As doubts grew over the alleged kidnapping of Carly Russell, an Alabama woman who went missing earlier this month after she reported seeing a toddler walking down the Interstate, many critics have highlighted a twisted irony in the widespread coverage and resources dedicated to Russell’s safe return that didn’t exist for thousands of other missing black women.
“This was truly the first missing-person black woman or young girl to go viral,” Natalie Wilson, co-founder of the Black and Missing Foundation, told Yahoo News.
Russell’s safe return after a 49-hour disappearance was initially hailed as a rare victory. But as more evidence was released last week, including a series of revealing Google searches she did on her cell phone about the kidnapping movie and the cost of Amber Alerts in the days and hours leading up to her disappearance, many have wondered if a crime ever took place at all.
Now, no matter how Russell’s story ends, the defenders want keep momentum on the search for other missing black women and girls.
“We just have to keep moving,” Wilson said.
1 in 5 missing people in the US are black women
In the US, the number of black women and girls is disappearing at an alarming rate.
According to the National Crime Information Center and the US Census Bureau, black women and girls accounted for roughly 18% of all missing persons cases in the US in 2022, despite being only 7% of the population. Of the more than 546,000 people who went missing last year, black women and girls account for nearly 98,000 cases.
And, according to experts, most of the missing people receive almost no attention.
In a 2016 study called Missing White Women Syndrome, lawyer and legal scholar Zach Sommers found that when black people go missing, there are far fewer stories told about their disappearance than about people from other demographic groups.
“At any given time, tens of thousands of Americans are classified as missing by law enforcement,” Sommers writes in the study. “However, only a subset of these individuals are in the news, leading some commentators to hypothesize that missing persons with certain characteristics are more likely to attract media attention than others: namely, white women and girls.”
That’s why critics say the growing holes in Russell’s story only make things harder for others.
“I think people are always looking for an excuse not to worry about stories like this involving black women,” Amara Cofer, creator and host of Black Girl Gone, a podcast about missing black women and girls, told Yahoo News. “It’s sad that after so many years of waiting for stories about missing black women to get so much attention, the story that ends up getting it is essentially a hoax.”
Eric Guster, a former Birmingham-based criminal defense lawyer and civil plaintiff, called the revelation of Russell’s story “a failure”.
“In the criminal justice system, whenever you [kidnapping] Stories like this make it difficult to get a guilty verdict because the jury will remember this fake,” he said. “And that would be in that person’s mind.”
“They can’t close their eyes”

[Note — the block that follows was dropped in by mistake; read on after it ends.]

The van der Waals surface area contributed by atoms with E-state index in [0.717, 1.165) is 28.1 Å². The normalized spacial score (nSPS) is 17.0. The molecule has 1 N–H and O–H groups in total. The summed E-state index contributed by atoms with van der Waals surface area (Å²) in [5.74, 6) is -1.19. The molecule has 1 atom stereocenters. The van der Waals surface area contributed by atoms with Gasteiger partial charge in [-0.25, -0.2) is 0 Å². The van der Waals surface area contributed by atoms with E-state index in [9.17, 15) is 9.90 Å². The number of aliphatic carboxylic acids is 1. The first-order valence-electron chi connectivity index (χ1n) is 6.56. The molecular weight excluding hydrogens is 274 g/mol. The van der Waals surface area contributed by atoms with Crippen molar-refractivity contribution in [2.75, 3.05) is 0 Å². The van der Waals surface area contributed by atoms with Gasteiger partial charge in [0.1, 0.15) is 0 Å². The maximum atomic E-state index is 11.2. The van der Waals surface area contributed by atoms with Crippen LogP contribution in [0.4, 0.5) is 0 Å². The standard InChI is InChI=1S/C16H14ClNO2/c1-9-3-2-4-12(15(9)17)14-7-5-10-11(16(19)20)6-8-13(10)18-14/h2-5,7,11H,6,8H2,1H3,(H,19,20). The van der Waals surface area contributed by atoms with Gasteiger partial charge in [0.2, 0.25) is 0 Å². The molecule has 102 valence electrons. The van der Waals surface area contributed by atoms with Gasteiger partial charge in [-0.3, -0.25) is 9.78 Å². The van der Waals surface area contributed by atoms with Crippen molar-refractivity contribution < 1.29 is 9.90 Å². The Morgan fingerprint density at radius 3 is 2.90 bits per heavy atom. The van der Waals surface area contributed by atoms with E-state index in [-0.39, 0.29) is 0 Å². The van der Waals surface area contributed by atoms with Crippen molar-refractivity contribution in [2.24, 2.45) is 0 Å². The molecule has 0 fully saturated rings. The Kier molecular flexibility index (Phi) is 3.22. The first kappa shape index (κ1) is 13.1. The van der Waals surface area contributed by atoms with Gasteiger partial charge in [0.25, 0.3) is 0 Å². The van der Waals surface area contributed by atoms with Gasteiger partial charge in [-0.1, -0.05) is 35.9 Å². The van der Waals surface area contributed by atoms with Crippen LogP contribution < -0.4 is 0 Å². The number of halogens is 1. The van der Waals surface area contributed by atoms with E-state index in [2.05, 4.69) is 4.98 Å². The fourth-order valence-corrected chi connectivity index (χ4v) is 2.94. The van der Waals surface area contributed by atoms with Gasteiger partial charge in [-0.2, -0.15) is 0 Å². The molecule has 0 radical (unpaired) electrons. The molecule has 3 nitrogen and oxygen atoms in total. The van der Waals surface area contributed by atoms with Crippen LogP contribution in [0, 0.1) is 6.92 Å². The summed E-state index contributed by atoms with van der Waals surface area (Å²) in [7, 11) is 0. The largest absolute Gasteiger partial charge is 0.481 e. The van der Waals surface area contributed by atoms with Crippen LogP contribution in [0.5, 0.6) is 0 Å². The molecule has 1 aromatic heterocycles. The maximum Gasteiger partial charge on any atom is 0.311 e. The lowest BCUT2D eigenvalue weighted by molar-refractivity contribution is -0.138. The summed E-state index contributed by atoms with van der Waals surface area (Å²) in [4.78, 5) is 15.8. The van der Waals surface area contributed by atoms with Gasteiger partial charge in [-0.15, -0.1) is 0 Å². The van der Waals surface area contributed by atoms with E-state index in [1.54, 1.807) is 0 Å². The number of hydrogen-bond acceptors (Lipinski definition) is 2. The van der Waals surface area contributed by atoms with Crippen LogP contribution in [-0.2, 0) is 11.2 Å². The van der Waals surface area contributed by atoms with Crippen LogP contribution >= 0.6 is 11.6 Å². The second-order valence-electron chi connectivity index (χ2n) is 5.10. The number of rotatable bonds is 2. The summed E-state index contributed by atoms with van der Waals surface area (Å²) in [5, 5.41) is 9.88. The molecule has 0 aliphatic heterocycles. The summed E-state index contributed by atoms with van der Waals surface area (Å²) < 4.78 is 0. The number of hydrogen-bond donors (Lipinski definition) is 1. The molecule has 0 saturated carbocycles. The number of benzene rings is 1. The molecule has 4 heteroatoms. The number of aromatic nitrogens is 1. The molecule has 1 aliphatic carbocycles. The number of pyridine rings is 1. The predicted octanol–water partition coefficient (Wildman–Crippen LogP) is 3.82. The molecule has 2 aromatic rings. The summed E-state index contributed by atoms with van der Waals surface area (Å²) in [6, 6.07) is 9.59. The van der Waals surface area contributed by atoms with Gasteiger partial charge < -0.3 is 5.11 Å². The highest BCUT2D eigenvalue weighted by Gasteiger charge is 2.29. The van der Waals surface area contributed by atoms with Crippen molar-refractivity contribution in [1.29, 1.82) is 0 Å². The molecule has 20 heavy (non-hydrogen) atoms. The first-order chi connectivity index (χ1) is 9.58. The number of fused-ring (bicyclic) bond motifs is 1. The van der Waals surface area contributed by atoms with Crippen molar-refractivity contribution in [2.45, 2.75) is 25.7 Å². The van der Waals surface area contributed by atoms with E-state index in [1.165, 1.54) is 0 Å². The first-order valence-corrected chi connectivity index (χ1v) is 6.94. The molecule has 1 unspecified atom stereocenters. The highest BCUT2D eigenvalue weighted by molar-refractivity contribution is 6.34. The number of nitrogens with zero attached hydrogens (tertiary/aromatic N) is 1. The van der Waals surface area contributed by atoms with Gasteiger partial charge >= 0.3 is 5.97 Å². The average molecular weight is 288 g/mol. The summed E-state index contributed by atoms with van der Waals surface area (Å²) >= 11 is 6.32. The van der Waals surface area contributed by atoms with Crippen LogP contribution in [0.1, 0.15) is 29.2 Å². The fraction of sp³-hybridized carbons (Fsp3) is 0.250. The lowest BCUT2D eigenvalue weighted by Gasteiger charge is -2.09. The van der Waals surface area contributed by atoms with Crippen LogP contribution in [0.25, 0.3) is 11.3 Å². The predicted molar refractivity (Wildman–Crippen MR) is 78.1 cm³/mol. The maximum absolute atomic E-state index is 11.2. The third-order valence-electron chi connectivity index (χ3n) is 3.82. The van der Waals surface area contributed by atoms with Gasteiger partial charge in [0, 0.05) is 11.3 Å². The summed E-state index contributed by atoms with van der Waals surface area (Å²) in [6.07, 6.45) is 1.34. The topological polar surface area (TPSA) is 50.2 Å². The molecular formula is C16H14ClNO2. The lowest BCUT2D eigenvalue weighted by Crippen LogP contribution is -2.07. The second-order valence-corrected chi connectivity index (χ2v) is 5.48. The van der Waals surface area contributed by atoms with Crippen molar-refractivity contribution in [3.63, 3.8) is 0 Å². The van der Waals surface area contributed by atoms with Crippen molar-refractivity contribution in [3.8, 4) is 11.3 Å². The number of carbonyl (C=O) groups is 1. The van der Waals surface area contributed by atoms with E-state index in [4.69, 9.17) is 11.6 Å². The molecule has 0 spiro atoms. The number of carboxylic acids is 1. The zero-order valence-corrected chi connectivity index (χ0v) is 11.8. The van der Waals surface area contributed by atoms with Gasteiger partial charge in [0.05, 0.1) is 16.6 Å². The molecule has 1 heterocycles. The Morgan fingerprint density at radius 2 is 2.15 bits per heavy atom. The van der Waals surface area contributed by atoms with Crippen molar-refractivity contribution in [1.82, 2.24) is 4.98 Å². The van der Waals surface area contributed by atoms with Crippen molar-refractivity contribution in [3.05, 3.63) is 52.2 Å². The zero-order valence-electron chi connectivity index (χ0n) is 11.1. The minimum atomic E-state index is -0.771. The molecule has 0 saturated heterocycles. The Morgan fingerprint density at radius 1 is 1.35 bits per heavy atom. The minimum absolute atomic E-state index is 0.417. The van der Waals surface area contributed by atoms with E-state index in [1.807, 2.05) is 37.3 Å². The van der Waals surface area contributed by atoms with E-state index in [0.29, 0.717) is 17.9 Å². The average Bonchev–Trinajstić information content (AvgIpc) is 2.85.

For decades, advocates have insisted on bringing the overwhelming number of missing black women and girls to the fore, and they say one possible bluff will not stop that progress.
“I know people are angry, they’re frustrated, they’re upset, but they can’t turn a blind eye to families who are desperately looking for their missing loved ones,” Wilson said, noting that many of these disappearances are for a wide range of reasons, from human trafficking to domestic violence and mental illness.
“Even if this case isn’t really a legitimate missing person case, it’s still a very important issue, and black women still need the same attention as this young woman,” Cheryl Neely, sociology professor at Oakland Community College in Michigan, told USA Today.
The public wants answers
Although Russell hasn’t spoken out publicly since she got home, her boyfriend, Tomar Latrell Simmons, asked the public to think about her mental health.
“I know what it looks like she did. Just stop bullying on social media,” Simmons told The New York Post. “Think about her mental health. She doesn’t deserve it. She doesn’t deserve it. Nobody deserves cyberbullying.”
However, many still have more questions.
The organization announced Monday that more than $63,000 donated to Crime Stoppers of Metro Alabama to help find Russell will not be returned to donors.
“This investigation is still ongoing and, accordingly, there is no basis for a refund of any fees at this time,” the company said in a statement to Al.com. “Furthermore, the Hoover Police Department has not requested payment or reimbursement of any donor donations.”
But advocates for missing black women say the public deserves an explanation.
“It could re-traumatize these families. [of missing Black women] and crying wolf syndrome could lead many to not believe the next incident,” Chad Dion Lassiter, social worker and executive director of the Pennsylvania Public Affairs Commission, told Yahoo News.
“I hope someone, whether it’s Carly or someone on her behalf, makes a statement,” Cofer said. “Because of everything that happened around him, and because of how [it] impacted the public a lot… There are families of real missing women who were very affected by what happened, and then finding out that Carly wasn’t really missing took a heavy toll on them and kind of ruptured new wounds for those family members.”